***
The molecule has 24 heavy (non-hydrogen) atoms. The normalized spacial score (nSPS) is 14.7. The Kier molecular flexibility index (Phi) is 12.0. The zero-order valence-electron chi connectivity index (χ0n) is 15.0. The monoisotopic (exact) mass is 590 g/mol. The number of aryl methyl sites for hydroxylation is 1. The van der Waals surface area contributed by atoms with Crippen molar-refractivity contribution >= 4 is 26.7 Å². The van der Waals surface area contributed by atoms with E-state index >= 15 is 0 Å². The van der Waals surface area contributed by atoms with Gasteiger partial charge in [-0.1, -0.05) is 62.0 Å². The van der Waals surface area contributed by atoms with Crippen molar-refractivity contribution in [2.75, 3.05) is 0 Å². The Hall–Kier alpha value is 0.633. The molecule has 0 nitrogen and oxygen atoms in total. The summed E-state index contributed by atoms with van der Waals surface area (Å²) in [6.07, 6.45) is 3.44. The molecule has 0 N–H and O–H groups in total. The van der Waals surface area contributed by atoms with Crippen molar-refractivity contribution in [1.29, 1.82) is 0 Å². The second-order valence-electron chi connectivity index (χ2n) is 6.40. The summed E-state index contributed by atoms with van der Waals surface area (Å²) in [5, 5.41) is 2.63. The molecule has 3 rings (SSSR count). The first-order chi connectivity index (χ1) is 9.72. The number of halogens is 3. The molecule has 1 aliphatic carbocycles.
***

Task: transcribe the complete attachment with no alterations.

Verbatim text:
The molecule has 24 heavy (non-hydrogen) atoms. The normalized spacial score (nSPS) is 14.7. The Kier molecular flexibility index (Phi) is 12.0. The zero-order valence-electron chi connectivity index (χ0n) is 15.0. The monoisotopic (exact) mass is 590 g/mol. The number of aryl methyl sites for hydroxylation is 1. The van der Waals surface area contributed by atoms with Crippen molar-refractivity contribution >= 4 is 26.7 Å². The van der Waals surface area contributed by atoms with E-state index >= 15 is 0 Å². The van der Waals surface area contributed by atoms with Gasteiger partial charge in [-0.1, -0.05) is 62.0 Å². The van der Waals surface area contributed by atoms with Crippen molar-refractivity contribution in [2.75, 3.05) is 0 Å². The Hall–Kier alpha value is 0.633. The molecule has 0 nitrogen and oxygen atoms in total. The summed E-state index contributed by atoms with van der Waals surface area (Å²) in [6.07, 6.45) is 3.44. The molecule has 0 N–H and O–H groups in total. The van der Waals surface area contributed by atoms with Crippen molar-refractivity contribution in [1.29, 1.82) is 0 Å². The second-order valence-electron chi connectivity index (χ2n) is 6.40. The summed E-state index contributed by atoms with van der Waals surface area (Å²) in [5, 5.41) is 2.63. The molecule has 3 rings (SSSR count). The first-order chi connectivity index (χ1) is 9.72. The number of halogens is 3. The molecule has 1 aliphatic carbocycles.